FHA mortgage-wise at least.
Due to a shortage in the Mutual Mortgage Insurance Fund, The Federal Housing Administration is increasing insurance premiums on FHA loans effective April 1st. The increase in upfront premium will be from 1 percent to 1.75 percent of the base loan amount. The changes in annual mortgage insurance premiums will be staggered, with an increase in the premium for loans under $625,500 increasing by 0.10 percent as of April 1, and the premium for loans above that amount increasing by 0.35 percent as of June 1. Calculated on a $250,000 FHA loan, the upfront premium will increase from $2,500 to $4,375 and the monthly PMI will increase modestly. Typically the upfront premium can be rolled into the mortgage and paid on a monthly basis, but these changes have made an already expensive FHA loan even more so. If a lender has an FHA case number assigned prior to April 1st the current insurance premiums will apply.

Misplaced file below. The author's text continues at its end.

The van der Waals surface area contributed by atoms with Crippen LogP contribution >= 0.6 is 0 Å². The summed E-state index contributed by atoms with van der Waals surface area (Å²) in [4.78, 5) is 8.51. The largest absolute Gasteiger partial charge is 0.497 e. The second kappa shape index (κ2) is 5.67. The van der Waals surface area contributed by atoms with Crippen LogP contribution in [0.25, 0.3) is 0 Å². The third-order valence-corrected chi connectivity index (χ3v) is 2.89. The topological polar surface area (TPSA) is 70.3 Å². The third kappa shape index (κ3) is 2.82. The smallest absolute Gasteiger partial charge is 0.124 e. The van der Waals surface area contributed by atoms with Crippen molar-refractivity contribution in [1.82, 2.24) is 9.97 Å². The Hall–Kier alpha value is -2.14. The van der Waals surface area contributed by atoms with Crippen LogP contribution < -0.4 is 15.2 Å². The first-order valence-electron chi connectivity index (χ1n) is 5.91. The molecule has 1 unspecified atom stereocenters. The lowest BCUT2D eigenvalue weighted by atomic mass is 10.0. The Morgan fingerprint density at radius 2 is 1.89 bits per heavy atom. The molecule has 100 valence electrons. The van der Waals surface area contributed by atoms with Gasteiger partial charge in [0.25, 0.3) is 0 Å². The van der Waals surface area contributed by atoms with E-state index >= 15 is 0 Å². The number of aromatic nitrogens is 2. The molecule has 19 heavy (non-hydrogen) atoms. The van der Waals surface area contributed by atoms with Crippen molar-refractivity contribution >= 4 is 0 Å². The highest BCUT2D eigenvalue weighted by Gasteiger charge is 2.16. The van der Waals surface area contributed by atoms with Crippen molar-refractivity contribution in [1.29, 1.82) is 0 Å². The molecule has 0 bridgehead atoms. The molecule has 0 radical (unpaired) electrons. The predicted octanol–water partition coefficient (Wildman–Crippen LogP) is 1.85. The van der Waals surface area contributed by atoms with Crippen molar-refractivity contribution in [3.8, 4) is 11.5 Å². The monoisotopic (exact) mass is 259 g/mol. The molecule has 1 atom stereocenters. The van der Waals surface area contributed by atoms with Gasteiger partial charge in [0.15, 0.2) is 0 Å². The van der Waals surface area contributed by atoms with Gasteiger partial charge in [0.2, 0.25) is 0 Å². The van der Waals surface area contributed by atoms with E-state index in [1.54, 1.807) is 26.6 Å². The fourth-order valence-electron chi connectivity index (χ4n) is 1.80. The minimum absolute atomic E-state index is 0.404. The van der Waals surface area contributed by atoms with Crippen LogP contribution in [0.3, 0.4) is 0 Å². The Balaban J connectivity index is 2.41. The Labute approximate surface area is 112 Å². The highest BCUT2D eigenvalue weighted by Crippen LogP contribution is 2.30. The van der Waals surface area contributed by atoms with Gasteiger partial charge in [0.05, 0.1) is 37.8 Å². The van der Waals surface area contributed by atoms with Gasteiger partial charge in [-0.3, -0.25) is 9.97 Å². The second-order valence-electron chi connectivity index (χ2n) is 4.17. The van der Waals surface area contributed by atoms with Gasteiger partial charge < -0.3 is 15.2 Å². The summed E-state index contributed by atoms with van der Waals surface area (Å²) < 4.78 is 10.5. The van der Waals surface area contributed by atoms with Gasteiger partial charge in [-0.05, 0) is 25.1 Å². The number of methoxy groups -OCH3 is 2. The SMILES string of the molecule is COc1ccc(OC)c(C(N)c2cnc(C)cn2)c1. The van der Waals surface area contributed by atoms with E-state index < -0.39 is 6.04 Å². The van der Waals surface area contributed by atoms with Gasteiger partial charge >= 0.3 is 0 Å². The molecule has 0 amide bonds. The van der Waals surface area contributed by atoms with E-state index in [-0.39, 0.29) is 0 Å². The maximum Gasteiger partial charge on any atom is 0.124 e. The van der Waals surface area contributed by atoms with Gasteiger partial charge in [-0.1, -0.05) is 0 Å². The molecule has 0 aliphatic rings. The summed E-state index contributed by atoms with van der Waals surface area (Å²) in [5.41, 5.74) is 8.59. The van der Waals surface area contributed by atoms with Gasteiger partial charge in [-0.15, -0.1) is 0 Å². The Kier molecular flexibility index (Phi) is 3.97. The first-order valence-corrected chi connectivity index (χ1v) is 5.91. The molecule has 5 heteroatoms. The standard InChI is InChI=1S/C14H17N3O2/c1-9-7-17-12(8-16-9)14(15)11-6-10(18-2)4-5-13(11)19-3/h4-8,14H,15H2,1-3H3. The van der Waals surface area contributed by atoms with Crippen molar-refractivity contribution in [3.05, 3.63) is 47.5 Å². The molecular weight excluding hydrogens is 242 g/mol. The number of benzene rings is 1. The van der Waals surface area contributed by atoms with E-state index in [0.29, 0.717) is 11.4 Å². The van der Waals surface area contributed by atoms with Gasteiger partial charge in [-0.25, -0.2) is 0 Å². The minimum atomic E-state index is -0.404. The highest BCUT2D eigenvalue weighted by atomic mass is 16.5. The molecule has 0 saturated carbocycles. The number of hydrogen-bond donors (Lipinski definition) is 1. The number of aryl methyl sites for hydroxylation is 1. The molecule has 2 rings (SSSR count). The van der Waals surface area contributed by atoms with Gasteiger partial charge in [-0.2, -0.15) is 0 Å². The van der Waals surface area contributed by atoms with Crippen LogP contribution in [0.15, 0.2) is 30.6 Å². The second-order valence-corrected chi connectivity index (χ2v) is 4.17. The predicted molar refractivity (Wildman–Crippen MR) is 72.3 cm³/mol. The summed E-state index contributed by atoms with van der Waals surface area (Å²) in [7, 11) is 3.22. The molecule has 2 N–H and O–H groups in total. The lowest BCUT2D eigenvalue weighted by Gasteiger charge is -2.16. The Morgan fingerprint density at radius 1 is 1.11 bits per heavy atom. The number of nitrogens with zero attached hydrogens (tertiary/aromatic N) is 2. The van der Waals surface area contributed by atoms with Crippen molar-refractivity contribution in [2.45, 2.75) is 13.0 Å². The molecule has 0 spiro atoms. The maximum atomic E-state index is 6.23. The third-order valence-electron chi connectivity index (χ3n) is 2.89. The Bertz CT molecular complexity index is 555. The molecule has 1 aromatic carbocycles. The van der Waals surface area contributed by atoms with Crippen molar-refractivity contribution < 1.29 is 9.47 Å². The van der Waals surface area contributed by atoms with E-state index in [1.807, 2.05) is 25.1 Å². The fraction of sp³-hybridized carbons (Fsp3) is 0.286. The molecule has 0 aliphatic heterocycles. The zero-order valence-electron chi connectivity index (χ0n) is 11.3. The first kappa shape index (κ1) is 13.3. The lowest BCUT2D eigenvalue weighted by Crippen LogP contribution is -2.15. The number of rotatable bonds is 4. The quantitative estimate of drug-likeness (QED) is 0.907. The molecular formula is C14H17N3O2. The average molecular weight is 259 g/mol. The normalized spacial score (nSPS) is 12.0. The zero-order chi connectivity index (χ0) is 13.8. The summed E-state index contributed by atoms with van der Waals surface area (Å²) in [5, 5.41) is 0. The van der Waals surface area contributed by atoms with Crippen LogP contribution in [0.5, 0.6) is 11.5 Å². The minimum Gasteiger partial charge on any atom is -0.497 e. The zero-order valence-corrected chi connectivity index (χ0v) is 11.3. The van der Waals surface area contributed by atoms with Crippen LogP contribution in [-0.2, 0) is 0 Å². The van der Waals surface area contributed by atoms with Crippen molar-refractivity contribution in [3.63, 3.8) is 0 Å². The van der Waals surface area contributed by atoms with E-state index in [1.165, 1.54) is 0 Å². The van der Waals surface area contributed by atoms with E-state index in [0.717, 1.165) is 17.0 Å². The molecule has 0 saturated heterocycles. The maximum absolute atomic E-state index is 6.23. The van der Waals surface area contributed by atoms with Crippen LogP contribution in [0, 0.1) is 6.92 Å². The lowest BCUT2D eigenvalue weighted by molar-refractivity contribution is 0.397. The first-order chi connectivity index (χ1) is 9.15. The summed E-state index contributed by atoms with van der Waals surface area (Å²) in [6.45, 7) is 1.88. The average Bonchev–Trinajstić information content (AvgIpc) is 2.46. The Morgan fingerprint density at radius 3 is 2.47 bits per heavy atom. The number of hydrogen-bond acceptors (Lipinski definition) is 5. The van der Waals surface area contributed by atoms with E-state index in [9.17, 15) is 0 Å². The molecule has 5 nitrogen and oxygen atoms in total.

The advantage to FHA loans is that the borrower is only required to come up with 3.5% of the purchase price as a down payment, while a conventional loan requires at least a 5% down payment. However, if the buyer has any way of coming up with the extra 1.5% of down payment a conventional loan is a much more cost effective option with no upfront insurance premium.
THIS MEANS IF YOU ARE AN FHA BUYER YOU BETTER GET A HOME UNDER CONTRACT BEFORE APRIL 1ST!